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our story thus far

Post #117 • September 30, 2003, 11:31 AM

Saturday: A smooth flight in, excepting the transfer at Charles de Gaulle, which involves a cross-airport sprint to a gate that does not want to let me on the plane, and does so only after I beg. Also, I get fleeced by a very nice cab driver.

Hotel Central in Athens is beautiful. The Carsons, who teach at the Aegean Center, treat for dinner: xorta, tzatziki, tomato salad, and bacalao. Veganism officially goes out the window for the duration of the trip.

Sunday: with Jeffrey and the group to the Akropolis, which is being dismantled and rebuilt to replace the internal iron supports with titanium in time for the Olympic Games in 2004. Ralph Mayer says that rusted staples are as strong as new ones for holding canvas on stretchers, but I don’t know if the same is true of marble. Jeffrey is angry: the columns were placed within centemeters of precision, and they will never be able to put it back correctly, he says. Nevertheless, even one-third undone it looks magnificent. In the Akropolis Museum: the Calf-Bearer, the Deplos Kore, the Kritios Boy, more kore, and friezes. The pedimental sculptures were carved on the back even though the backs would be invisible: Athena could see them, and she insisted on perfection. Dinner with some of the group at Eden, Athens’ vegetarian joint; the soy souvlaki is good, but my quiche tastes, um, healthy.

Monday: an early rise for a 5 1/2 hour ferry ride on flat seas to Paros. The students I talk to are preternaturally bright for their age and are ready to talk politics, art, religion. I see John, who at 55 looks as boyish as ever. We settle in to the Aegean Village apartments. Ouzo and meze with John. I try ouzo every time I come to Greece and every time I hate it, but it’s the principle of the thing at this point. He has some good advice for me about art and teaching that I can’t repeat here. A dog that I’m nearly sure is the same one that led C. and I down to the cave of Archilochos in 1997 is in the street taking shots at the flanks of cars and trucks as they drive by. Dinner with Packs; Gabriel is 11 and feisty. We talk about the school. It is doing well; he owns his own building and now no longer has to worry about capricious Greek landlords. Applications continue to exceed spots available in the program. Tourism has enriched the island – everything is freshly painted and in repair – but tourism has taken a big dive between 9/11 and the conversion to the euro. This could help the school in the long run because the program brings in people consistently for three and four months at a time, and is a stable supplier of tourists of the best sort – academic tourists.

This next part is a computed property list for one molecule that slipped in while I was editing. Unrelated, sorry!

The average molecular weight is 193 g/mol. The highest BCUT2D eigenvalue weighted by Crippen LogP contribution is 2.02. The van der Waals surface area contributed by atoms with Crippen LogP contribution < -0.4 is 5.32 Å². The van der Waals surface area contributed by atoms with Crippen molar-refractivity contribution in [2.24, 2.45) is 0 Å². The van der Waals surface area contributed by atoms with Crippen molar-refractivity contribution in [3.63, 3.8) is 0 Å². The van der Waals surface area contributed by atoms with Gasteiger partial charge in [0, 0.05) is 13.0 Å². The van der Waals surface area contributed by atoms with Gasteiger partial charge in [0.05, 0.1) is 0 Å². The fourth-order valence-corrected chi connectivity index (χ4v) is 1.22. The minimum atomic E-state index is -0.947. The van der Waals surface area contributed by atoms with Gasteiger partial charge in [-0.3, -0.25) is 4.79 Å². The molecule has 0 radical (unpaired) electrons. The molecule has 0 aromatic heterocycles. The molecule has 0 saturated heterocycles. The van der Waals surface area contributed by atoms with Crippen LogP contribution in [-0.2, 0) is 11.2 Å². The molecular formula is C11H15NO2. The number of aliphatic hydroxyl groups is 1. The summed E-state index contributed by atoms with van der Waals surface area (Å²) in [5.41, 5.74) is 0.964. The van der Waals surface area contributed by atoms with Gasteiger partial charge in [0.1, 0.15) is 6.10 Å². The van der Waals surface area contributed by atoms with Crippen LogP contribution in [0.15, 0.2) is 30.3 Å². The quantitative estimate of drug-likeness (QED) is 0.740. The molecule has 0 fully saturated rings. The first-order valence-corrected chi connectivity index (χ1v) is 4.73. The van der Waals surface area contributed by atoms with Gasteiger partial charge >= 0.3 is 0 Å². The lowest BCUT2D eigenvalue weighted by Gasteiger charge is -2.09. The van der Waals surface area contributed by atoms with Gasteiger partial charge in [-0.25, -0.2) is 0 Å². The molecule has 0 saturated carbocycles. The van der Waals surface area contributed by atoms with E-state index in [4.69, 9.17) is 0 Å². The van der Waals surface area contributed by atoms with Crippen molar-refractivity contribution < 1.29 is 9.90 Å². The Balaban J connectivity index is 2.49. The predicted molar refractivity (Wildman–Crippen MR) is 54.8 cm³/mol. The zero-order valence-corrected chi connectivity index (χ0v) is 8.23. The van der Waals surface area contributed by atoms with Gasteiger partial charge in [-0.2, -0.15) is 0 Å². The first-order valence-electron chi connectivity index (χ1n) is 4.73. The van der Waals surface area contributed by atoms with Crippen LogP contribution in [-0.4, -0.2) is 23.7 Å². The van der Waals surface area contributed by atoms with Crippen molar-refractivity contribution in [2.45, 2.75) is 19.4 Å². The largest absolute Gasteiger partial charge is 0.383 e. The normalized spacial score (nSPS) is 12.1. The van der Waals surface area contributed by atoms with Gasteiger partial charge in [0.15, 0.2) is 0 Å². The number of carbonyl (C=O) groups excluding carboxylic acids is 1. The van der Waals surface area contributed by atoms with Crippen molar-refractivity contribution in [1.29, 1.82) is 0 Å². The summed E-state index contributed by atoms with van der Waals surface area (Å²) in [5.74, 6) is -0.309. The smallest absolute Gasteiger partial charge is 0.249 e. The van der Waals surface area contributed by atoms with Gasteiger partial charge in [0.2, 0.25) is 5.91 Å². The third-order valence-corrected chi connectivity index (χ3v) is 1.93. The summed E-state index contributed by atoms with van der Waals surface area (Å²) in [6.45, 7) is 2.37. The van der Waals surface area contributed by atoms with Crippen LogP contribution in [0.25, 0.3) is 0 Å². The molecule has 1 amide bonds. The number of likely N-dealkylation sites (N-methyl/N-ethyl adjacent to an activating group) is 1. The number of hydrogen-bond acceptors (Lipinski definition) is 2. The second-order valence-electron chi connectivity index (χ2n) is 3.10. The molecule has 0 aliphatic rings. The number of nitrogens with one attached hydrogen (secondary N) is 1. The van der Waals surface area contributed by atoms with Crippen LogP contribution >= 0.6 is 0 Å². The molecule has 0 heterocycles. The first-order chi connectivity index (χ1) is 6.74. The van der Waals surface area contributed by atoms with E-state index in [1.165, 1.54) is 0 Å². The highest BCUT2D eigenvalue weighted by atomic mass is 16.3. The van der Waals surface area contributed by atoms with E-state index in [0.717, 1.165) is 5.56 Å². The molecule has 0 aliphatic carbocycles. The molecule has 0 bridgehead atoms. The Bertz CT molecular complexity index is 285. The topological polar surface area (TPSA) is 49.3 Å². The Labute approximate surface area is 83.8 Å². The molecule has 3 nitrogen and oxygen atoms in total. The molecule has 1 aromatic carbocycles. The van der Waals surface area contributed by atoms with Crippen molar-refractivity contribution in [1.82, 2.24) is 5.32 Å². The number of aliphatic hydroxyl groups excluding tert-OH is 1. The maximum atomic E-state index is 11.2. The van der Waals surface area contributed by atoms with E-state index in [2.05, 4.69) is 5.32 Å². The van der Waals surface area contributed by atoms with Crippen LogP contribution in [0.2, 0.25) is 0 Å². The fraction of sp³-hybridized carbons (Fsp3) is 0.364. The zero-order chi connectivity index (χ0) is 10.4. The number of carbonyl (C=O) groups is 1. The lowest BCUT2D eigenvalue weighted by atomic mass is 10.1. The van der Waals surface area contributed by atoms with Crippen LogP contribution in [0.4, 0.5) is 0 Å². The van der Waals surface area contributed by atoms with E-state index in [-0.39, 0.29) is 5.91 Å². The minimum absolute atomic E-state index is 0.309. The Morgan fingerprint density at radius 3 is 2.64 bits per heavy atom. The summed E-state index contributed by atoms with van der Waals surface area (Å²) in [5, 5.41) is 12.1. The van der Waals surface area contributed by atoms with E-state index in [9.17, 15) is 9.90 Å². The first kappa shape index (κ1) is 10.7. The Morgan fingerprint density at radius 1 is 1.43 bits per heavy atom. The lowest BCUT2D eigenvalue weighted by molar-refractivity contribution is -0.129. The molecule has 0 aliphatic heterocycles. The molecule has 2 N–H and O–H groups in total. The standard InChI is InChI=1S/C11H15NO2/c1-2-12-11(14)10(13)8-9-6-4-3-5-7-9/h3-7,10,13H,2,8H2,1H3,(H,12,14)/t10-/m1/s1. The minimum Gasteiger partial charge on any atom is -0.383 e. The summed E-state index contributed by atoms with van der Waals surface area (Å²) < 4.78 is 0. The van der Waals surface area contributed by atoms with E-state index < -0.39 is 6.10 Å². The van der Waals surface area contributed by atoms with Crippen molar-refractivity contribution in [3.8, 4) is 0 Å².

Tuesday: school meeting to make the important announcements: renting motorcycles is forbidden (a student who was an experienced rider came within 20 minutes of dying in an accident last year), no (no!) toilet paper in the toilets, be safe, be careful, focus, work your tail off.

I join up with Jane to help teach painting. Jane is a superb teacher: a powerful mix of clarity, gentleness, and forcefulness. She makes a half-dozen profound points that escape me in their particulars but impress me with their feeling: you enter into a painting slowly, looking at paintings takes practice and experience, things that are invisible to you now become available as you make more paintings – all things I can verify from experience. As Jane goes to her singing ensemble, I take over and talk about my life as an artist and show the work on my website. I’m grateful to think that when I was in the students’ position I wondered if I could have a career as an artist, and I’m able to report back that I could, and I did, and I am.

Dinner at the Happy Green Cow, Parikia’s vegetarian joint, which has doubled its prices since 1997. Tourism and the Euro have driven prices up. When I was here last time is was about the same price to eat out as cook for yourself. Now the locals have figured out what the tourists go for and charge them American prices. Sandwiches from the bakery are seven euros, but a good old tiropita goes for 1.50.

Out in the street, a perfect orange crescent moon and the clacking sound of backgammon.

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